Dental X-rays play a crucial role in detecting issues that would otherwise remain out of sight, such as problems beneath the surface of a tooth or inside the gums. Digital X-rays have now largely replaced film techniques in dental offices, making the procedure safer than ever before.

Digital X-Rays Overview

Digital X-rays produce about 80 per cent less radiation than film X-rays – less than the amount of radiation we are typically subjected to during a normal day.
Sherwood Dental, your Kitchener dental office, employs digital X-ray technology as standard practice to scrutinize individual teeth, and panoramic radiography to view the bigger picture – the entire mouth – in one image.

Besides revealing the state of your teeth and supporting bone, panoramic images also give a view of the condition of the jaw and associated structures and tissues. They are particularly useful in assessing the condition of wisdom teeth, including those yet to surface, and in diagnosing and planning orthodontic procedures.

Digital X-rays are essential in discovering jaw and tooth root problems, gum disease and concealed tooth decay. Detection of these issues at an early stage is essential in formulating an effective treatment plan. For example, if a gum infection like gingivitis is left untreated, it can extend to other areas of the body, including the heart, brain and lungs.

Generating Images from Inside the Mouth

Intraoral X-rays are the most common type of dental radiography. They create images from inside your mouth, giving a detailed picture of teeth and supporting bone structures, which enables your dentist to detect cavities and assess tooth development and root health.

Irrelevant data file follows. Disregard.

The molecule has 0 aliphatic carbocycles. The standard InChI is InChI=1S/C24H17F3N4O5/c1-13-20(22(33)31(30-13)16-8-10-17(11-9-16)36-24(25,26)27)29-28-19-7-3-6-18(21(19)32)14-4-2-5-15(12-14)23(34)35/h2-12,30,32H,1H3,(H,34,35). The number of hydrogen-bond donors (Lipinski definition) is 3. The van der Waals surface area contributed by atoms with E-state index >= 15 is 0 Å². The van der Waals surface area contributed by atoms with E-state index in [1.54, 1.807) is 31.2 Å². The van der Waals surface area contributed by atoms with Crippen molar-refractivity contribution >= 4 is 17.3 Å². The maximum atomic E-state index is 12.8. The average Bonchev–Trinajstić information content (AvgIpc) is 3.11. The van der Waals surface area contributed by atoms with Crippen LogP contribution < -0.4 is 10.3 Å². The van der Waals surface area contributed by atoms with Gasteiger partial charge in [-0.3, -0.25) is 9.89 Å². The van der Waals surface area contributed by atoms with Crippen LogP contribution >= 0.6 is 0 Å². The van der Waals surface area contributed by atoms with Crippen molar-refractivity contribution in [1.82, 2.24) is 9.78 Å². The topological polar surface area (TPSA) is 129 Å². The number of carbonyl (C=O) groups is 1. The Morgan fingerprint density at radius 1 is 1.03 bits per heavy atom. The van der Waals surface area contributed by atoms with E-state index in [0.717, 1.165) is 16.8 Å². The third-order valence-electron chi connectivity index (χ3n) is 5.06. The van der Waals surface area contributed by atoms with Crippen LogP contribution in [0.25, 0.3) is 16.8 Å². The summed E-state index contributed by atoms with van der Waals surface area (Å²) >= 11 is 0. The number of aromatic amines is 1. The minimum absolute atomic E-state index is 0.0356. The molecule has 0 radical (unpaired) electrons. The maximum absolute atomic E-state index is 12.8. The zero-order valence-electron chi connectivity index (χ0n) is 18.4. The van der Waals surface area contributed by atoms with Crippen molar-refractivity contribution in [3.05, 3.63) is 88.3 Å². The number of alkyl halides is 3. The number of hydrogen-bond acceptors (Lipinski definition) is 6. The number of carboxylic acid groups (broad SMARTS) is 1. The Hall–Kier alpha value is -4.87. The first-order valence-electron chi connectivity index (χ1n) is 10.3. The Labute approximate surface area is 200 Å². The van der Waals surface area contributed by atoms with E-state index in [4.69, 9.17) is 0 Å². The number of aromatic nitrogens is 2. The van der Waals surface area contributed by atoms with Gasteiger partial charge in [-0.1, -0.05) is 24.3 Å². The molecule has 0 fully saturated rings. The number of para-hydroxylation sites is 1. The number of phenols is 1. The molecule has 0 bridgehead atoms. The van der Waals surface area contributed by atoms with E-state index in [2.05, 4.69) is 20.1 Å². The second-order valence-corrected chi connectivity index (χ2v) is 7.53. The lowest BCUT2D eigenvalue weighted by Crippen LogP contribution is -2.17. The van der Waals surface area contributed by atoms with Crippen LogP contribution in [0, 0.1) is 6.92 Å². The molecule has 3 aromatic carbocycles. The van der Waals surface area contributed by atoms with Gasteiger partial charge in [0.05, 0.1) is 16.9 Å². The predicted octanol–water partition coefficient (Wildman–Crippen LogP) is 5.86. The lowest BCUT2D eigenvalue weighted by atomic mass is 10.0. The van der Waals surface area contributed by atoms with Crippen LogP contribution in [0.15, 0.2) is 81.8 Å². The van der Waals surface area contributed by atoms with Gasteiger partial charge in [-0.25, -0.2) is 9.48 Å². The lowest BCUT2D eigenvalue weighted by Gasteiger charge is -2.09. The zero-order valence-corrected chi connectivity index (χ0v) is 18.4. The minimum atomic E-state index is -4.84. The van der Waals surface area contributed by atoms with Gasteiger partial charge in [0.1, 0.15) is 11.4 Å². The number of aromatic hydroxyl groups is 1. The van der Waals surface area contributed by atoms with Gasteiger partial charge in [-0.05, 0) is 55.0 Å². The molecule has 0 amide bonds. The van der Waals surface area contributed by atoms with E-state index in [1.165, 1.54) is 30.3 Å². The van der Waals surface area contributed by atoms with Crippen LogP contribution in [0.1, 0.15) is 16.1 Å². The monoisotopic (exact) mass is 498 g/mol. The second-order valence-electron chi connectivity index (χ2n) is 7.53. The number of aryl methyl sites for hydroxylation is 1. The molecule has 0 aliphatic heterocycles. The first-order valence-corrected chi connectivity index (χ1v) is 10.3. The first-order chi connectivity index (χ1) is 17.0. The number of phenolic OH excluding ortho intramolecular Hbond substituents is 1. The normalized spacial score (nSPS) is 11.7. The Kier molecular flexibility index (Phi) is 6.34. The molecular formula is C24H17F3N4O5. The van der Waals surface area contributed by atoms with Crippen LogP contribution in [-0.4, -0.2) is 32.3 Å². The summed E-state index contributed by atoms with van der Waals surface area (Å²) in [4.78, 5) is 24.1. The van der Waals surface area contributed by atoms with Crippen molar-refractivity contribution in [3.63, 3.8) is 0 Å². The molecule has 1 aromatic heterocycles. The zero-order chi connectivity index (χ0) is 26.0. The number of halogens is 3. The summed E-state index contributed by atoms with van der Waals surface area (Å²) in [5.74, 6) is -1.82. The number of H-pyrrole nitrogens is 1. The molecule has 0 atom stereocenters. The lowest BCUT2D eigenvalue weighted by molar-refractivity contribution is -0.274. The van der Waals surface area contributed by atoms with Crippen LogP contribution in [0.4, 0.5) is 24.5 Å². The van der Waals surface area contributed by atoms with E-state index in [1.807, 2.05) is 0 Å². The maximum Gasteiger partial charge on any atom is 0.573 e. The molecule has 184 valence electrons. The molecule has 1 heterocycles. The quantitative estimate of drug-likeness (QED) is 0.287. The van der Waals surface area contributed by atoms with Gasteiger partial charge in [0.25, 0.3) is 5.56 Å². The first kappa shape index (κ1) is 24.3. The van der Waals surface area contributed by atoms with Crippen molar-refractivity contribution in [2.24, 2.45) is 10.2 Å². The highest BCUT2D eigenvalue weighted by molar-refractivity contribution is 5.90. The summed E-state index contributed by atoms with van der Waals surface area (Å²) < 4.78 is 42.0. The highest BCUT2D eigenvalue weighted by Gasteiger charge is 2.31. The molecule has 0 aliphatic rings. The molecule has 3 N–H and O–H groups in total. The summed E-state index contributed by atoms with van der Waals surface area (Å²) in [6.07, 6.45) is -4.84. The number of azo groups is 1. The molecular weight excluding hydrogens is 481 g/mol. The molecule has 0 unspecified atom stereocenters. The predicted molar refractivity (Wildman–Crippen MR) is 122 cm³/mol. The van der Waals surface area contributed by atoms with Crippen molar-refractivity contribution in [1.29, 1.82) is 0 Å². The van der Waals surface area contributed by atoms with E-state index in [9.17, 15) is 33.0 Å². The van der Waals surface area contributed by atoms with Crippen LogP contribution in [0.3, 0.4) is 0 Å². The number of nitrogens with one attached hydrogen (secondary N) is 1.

Intraoral camera technology also shows how efficiently the jaw is anchoring your teeth, and can be used to show the patient what the dentist is seeing.

X-Rays That are Taken Outside the Mouth

Extraoral X-rays are taken outside the mouth. They focus on the larger bones in the head, particularly the upper and lower jaw.

Besides monitoring the condition of the jaw joint, extraoral X-ray technology can also identify issues such as an impacted tooth, a problem that occurs when a tooth gets blocked as it tries to push through the gum.

X-Rays Diagnostic and Preventative

While digital X-rays are a diagnostic tool, they can also be seen as part of a preventative course of action, helping your dentist to determine oral issues before they become serious.

Problems that are highly unlikely to be spotted without high-precision X-rays include small areas of decay underneath fillings, infection of bones, and abscesses and tumours.

Kitchener’s dentist Sherwood Dental invests in the best technologies for its clients, and a new patient’s initial consultation with Sherwood Dental will entail an extensive examination including a full suite of digital X-rays.

If you need further advice about the safety of dental X-rays or on other aspects of dental healthcare, contact Sherwood Dental now.